The Spectacle Blog
KUWAIT CITY:We spent about half the day yesterday at the Iraqi military academy about fifty miles from Baghdad. It's a tough place, and not just for the curriculum. More on this later. The bus to the plane is leaving in about two minutes, so I'll have to be brief. We saw a lot at the IMA that was encouraging. Motivated students, a great faculty and if they can keep things going they will help transform all of Iraq.
The C-130 carrying us back to Kuwait City last night had two very special passengers. Two American soldiers -- one man and one woman -- who had been killed in action lay in flag-draped coffins along the aircraft centerline. On landing in Kuwait, we waited until they were about to be taken off, and stood in line with the soldiers saluting them as they were taken off the aircraft. Let's remember them and their families. These two, and more than 2,000 others, have made the ultimate sacrifice in this war. Now is no time to quit. The Iraqis don't want us to leave until the job is done. It isn't yet.
You know, John, now that you mention it, he does overdramatize, but I think that's a necessary consequence of geek memory. What I take most issue with is his reference to BBSes as havens for the oppressed -- suppressed is more likely; people with a computer and a modem had a leap on others, and the understanding of how it worked even more so. I don't recall too much of a scintillating underground, such as the , but I was raised in Stamford. No doubt, Julian and his hax0r (hacker) friends were clearly into more interesting boards.
I never had that Damascus experience Julian's talking about -- I doubt others did. When we first started dialing into these things, we were poking around thinking we were really smart for getting those kinds of sounds out of our computer. Sure, John, you may have created your own, but did you suddenly feel as though God had struck you dumb, your metanoia allowed you a new identity?
Working at Liberty was often terrible -- Doherty's line about it being "more like being manservant to a wealthy eccentric than a journalism intern" is dead on. And I did the job very poorly, ultimately quitting midway through my internship with an email. But the long conversations with Bill were well worth the experience. He was a walking encyclopedia of the internal wranglings within the libertarian movement; he knew everybody, and had their number. (Murray Rothbard did not invent libertarianism in his living room!) I'm very, very glad to have known him, and sad to hear that he's gone. My condolences especially to his wonderful wife Kathy.
BAGHDAD AND CAMP FALLUJAH, Iraq -- Sorry this is a bit late folks, but this old man was pretty beat last night. We had dinner with Gen. George Casey, the overall commander, late last night. It's now about 0730 in Baghdad and we're leaving shortly to visit the Iraqis' army-in-training.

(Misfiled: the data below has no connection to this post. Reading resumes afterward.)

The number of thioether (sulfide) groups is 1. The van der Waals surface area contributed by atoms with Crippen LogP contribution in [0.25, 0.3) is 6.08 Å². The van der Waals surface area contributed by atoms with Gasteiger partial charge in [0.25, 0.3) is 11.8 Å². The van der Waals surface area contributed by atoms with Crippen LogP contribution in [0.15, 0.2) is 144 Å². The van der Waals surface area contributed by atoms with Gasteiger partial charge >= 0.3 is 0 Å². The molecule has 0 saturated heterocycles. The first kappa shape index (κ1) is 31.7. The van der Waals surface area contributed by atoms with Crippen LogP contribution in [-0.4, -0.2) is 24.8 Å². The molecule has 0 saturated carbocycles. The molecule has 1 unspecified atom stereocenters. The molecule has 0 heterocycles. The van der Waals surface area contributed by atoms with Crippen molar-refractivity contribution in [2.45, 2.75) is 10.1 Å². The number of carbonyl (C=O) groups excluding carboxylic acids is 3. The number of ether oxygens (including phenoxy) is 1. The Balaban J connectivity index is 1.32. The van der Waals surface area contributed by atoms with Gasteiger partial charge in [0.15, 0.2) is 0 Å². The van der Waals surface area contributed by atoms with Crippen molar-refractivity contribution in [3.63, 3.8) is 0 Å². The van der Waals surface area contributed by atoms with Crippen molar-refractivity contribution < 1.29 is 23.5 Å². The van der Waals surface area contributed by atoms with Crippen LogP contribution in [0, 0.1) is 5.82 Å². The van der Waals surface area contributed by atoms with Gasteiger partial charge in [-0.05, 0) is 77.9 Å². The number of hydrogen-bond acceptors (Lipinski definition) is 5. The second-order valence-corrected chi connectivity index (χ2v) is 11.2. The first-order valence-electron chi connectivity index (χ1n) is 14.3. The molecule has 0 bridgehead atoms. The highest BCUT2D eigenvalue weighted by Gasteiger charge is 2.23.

Their army in training is only a small part of what Iraq is doing to defend itself. Their active army is, as I saw yesterday, something in being. Note to Dr. Dean: you're not needed at home, but the docs in the hospital I visited yesterday can always use a couple of extra hands. Those Iraqis you think aren't fighting for themselves are showing up for treatment, and not for runny noses. The guy in the ICU I saw yesterday had been shot in the stomach. Our people (those docs are fabulous) are giving him the same care our people get (except that he won't be evacuated to the States within hours of being hit). Our troops are surviving really grievous wounds because these docs are working endlessly, skillfully, and with the Air Force's support getting patients back to the States often within a day of being wounded.
I actually ran a BBS briefly; it was called A Perfec World, and no one besides me seemed to think that misspelling "perfect" was particularly funny. (I was trying to gently spoof the Zeitgeist -- other local boards were called Elysium and El Dorado -- but I don't think anyone really got the joke.) I also had a soft-spot for the BBS cousin, the DDial; I frequented the legendary Point Zer0 Chat (mentioned in Wikipedia's entry on DDials), though always as a "non" (that is, I never paid the fee to join).
Looking back, I have to say I think Julian over-romanticizes the period just a bit. Some of the really successful boards amounted to the internet writ tiny and reduced to its most adolescent and frivolous core: a raging Mac vs. PC flamewar. There's a reason the Web killed 'em off.
J.P., like any self-respecting nerdy kid I too frequented bulletin board services in the early '90s. Now that I think of it, I've been using the Internet for political debate since 1994, when I frequented local BBS's in Missoula to favor Sen. Conrad Burns in his reelection bid. Otherwise, most services had fun games, etc.
But priests telling folks to gather 'round the computer? Bite your tongue! These are pastors -- men of the cloth but not the collar.